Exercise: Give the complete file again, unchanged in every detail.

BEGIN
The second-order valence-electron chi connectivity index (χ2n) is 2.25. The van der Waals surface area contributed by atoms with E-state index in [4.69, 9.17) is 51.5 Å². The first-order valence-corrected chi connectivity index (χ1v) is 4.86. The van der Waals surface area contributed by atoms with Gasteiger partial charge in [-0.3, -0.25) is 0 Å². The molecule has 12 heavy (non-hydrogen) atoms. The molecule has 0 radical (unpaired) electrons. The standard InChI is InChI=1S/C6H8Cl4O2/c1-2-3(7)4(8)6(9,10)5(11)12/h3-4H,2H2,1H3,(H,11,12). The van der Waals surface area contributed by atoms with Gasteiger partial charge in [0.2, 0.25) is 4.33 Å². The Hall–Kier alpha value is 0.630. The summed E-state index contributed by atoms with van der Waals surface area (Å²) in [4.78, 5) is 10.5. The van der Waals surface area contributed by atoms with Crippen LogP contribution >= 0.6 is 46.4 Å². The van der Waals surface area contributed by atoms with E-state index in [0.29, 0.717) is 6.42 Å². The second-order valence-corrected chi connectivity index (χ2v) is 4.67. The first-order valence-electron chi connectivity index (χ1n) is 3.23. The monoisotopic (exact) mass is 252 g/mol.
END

The second-order valence-electron chi connectivity index (χ2n) is 2.25. The van der Waals surface area contributed by atoms with E-state index in [4.69, 9.17) is 51.5 Å². The first-order valence-corrected chi connectivity index (χ1v) is 4.86. The van der Waals surface area contributed by atoms with Gasteiger partial charge in [-0.3, -0.25) is 0 Å². The molecule has 12 heavy (non-hydrogen) atoms. The molecule has 0 radical (unpaired) electrons. The standard InChI is InChI=1S/C6H8Cl4O2/c1-2-3(7)4(8)6(9,10)5(11)12/h3-4H,2H2,1H3,(H,11,12). The van der Waals surface area contributed by atoms with Gasteiger partial charge in [0.2, 0.25) is 4.33 Å². The Hall–Kier alpha value is 0.630. The summed E-state index contributed by atoms with van der Waals surface area (Å²) in [4.78, 5) is 10.5. The van der Waals surface area contributed by atoms with Crippen LogP contribution >= 0.6 is 46.4 Å². The van der Waals surface area contributed by atoms with E-state index in [0.29, 0.717) is 6.42 Å². The second-order valence-corrected chi connectivity index (χ2v) is 4.67. The first-order valence-electron chi connectivity index (χ1n) is 3.23. The monoisotopic (exact) mass is 252 g/mol.